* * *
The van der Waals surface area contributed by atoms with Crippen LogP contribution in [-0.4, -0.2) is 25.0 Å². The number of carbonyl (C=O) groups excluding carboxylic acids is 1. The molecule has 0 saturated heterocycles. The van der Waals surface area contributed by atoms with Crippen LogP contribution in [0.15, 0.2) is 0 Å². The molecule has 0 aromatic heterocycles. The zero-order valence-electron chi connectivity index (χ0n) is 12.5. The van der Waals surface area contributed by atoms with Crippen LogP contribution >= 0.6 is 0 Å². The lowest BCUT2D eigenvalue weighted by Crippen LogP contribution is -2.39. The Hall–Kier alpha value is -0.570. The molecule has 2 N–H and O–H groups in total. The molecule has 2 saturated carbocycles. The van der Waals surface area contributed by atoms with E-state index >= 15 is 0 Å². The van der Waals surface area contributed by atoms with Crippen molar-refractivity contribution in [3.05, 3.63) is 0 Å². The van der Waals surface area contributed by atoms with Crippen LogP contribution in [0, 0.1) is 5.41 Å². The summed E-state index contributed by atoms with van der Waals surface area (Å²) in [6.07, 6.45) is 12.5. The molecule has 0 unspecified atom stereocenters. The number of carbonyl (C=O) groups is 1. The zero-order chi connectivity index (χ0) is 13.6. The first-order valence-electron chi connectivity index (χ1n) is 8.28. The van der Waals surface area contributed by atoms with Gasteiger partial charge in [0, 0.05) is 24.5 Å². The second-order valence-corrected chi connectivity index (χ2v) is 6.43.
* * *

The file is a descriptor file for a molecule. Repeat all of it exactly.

The van der Waals surface area contributed by atoms with Crippen LogP contribution in [-0.4, -0.2) is 25.0 Å². The number of carbonyl (C=O) groups excluding carboxylic acids is 1. The molecule has 0 saturated heterocycles. The van der Waals surface area contributed by atoms with Crippen LogP contribution in [0.15, 0.2) is 0 Å². The molecule has 0 aromatic heterocycles. The zero-order valence-electron chi connectivity index (χ0n) is 12.5. The van der Waals surface area contributed by atoms with Crippen LogP contribution >= 0.6 is 0 Å². The lowest BCUT2D eigenvalue weighted by Crippen LogP contribution is -2.39. The Hall–Kier alpha value is -0.570. The molecule has 2 N–H and O–H groups in total. The molecule has 2 saturated carbocycles. The van der Waals surface area contributed by atoms with E-state index >= 15 is 0 Å². The van der Waals surface area contributed by atoms with Crippen molar-refractivity contribution in [3.05, 3.63) is 0 Å². The van der Waals surface area contributed by atoms with Crippen LogP contribution in [0, 0.1) is 5.41 Å². The summed E-state index contributed by atoms with van der Waals surface area (Å²) in [6.07, 6.45) is 12.5. The molecule has 0 unspecified atom stereocenters. The number of carbonyl (C=O) groups is 1. The zero-order chi connectivity index (χ0) is 13.6. The first-order valence-electron chi connectivity index (χ1n) is 8.28. The van der Waals surface area contributed by atoms with Gasteiger partial charge in [0, 0.05) is 24.5 Å². The second-order valence-corrected chi connectivity index (χ2v) is 6.43.